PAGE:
It will only make hardline Palestinians more determined, isolate Israel globally, increase the negative attitudes to Israel and Jews and make Israel a moral loser.
This irrational behaviour has the opposite effect on both sides of what they state as official intentions. It will never lead to peace.
If it hasn’t worked for decades, better do something else
If you have used violence for decades – in this case since 1967 – and no party has gained what they want it would be better to ask: Since it doesn’t work, what could work instead?
In a-symmetric conflicts, it is utterly counterproductive of the weak side to choose the power dimension – here the violence – where the opponent is so much stronger. So, if you are the military David against a military Goliath you not only can’t win militarily, you also get less world sympathy because of your killings.
Perhaps most important of all: The more violence takes centre stage, the more the underlying conflicts disappear.
Media will cover the violence, people will get enraged when they see ”their” side suffer even more – the parties themselves see no light in their tunnel vision. Violence fuels violence, not resolution, not peace.
Violence prevents solution because it increases anger and humiliation, wish for revenge, hatred and the determination that it is now ”him or me” where you need to say ”we”.
The focus on violence in the debates and media is extremely dangerous. It conveys subconsciously that violence is ”natural” and also a means to get problems solved. We need conflict journalism instead of war reporting.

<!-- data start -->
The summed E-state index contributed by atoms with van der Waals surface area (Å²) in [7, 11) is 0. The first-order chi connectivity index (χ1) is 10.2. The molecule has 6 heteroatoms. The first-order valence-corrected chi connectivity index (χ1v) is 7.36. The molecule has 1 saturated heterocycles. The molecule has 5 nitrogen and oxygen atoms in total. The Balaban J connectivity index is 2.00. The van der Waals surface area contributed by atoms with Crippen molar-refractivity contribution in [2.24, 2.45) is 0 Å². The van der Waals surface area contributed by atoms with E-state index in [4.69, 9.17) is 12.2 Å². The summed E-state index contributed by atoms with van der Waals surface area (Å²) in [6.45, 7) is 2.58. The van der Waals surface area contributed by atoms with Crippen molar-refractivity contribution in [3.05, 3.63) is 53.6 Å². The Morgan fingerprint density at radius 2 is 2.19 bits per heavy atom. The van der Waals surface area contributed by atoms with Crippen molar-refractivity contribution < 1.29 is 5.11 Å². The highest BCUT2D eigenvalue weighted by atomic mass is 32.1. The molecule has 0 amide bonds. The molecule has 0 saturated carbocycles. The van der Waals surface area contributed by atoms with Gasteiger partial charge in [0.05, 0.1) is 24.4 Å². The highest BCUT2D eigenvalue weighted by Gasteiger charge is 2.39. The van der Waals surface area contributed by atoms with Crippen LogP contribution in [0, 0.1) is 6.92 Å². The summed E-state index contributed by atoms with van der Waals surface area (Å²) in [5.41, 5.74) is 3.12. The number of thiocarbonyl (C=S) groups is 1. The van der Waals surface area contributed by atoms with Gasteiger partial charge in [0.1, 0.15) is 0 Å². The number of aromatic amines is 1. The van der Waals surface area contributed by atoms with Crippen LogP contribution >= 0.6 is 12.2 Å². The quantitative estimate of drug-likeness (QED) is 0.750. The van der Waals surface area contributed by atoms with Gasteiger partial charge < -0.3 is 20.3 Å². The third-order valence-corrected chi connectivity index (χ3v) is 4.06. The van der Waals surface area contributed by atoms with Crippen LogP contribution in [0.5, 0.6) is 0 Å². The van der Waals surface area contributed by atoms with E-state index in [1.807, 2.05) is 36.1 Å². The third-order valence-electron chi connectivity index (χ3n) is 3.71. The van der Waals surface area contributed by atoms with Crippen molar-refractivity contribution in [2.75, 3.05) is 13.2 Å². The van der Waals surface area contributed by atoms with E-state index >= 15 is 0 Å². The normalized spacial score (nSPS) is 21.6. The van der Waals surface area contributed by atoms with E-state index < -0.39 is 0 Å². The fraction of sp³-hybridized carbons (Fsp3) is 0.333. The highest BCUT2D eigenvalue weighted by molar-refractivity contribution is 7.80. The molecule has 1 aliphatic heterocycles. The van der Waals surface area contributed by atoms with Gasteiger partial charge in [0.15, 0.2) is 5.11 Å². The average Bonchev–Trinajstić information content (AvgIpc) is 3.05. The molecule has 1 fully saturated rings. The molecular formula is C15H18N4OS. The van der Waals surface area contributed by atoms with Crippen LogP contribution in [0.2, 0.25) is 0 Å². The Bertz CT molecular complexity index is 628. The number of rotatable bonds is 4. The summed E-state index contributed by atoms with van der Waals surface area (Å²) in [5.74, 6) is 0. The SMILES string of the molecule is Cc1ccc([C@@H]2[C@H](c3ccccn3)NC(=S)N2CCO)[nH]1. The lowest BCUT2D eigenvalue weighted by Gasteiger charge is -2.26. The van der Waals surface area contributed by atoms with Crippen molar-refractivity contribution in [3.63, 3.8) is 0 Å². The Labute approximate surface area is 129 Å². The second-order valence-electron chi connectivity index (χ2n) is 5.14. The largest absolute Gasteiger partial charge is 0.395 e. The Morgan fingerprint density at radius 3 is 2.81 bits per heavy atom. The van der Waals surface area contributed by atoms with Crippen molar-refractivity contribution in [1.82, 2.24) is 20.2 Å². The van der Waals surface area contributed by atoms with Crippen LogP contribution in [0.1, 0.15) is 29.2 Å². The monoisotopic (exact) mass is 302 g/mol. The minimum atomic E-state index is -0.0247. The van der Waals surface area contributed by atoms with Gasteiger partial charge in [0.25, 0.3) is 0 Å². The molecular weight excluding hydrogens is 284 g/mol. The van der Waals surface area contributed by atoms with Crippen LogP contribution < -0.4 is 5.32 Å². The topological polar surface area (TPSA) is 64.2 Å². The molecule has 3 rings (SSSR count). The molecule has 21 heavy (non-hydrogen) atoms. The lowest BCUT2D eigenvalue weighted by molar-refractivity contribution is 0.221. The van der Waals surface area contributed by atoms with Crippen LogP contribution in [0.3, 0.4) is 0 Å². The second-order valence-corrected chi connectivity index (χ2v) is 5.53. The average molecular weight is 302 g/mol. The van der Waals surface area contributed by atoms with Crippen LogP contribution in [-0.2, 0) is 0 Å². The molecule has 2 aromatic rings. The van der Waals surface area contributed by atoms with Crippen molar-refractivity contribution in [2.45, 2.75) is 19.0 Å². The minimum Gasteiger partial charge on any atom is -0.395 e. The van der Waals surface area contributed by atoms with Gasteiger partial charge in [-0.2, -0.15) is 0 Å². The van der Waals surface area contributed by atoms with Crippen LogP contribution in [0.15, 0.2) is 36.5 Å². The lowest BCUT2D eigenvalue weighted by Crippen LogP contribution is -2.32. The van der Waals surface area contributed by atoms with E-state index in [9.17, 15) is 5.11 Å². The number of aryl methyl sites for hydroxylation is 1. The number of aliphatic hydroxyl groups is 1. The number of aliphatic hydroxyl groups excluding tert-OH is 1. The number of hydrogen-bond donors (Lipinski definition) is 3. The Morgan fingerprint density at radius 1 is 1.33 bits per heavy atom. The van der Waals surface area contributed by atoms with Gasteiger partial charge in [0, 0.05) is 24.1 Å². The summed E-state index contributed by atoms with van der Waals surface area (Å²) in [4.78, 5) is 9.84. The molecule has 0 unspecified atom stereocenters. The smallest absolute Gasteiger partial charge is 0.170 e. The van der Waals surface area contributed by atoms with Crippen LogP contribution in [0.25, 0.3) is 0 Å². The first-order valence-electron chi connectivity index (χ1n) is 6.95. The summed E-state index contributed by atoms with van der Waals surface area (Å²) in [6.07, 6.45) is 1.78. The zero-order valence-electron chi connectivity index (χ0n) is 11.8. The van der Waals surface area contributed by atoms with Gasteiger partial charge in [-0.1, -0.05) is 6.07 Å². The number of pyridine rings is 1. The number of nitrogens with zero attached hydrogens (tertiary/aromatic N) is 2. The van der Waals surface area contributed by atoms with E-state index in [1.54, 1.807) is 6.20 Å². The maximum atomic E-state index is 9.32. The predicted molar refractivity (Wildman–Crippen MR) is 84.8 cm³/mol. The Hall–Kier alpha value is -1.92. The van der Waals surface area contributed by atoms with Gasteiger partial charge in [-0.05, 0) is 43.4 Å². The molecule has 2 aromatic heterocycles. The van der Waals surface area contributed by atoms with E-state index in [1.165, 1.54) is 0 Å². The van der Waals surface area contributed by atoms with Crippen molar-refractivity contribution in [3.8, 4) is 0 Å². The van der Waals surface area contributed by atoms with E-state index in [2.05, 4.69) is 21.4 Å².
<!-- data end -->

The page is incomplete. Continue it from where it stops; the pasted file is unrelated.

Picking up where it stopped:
Be constructive – towards a moratorium
- Stop taking sides among parties, oppose violence.
- Look at the problem/conflict, tone down the focus on the parties and the violence.
- Don’t get stuck in the past or present filled with violence, use your creativity to paint a picture of what the future could be.
- Take peaceful steps if you want peace – “means are goals in-the-making” as a wise man once said.
- Mediation and conflict-resolution – which can only be promoted by dis-interested, impartial parties – is about thinking up better future(s) that the parties can accept even though it’s not completely what they dream about.
- Don’t go for compromises and other banal linear ideas – meeting on the middle. Gandhi wouldn’t accept freedom for half of India, Mandela not 50% apartheid.
The parties and the world need a moratorium on all violence – direct physical, psychological, cultural, economic, territorial
A moratorium will provide for a space and a time where:
- thinking can be re-introduced,
- dialogues and negotiations can take place,
- the underlying conflicts be addressed,
- solutions eventually be found and
- reconciliation processes begin.
By Jan Oberg, Peace studies professor. PhD in sociology, peace and future researcher. Associate professor (Docent) at Lund University, thereafter visiting or guest professor at various universities.
With his wife, Dr. Christina Spännar, he is the co-founder of TFF. Chairman of the board 1997-2003 and interim chairman 2007-2008, director of the TFF and head of its Conflict-Mitigation teams to ex-Yugoslavia, Georgia, Burundi and Iraq.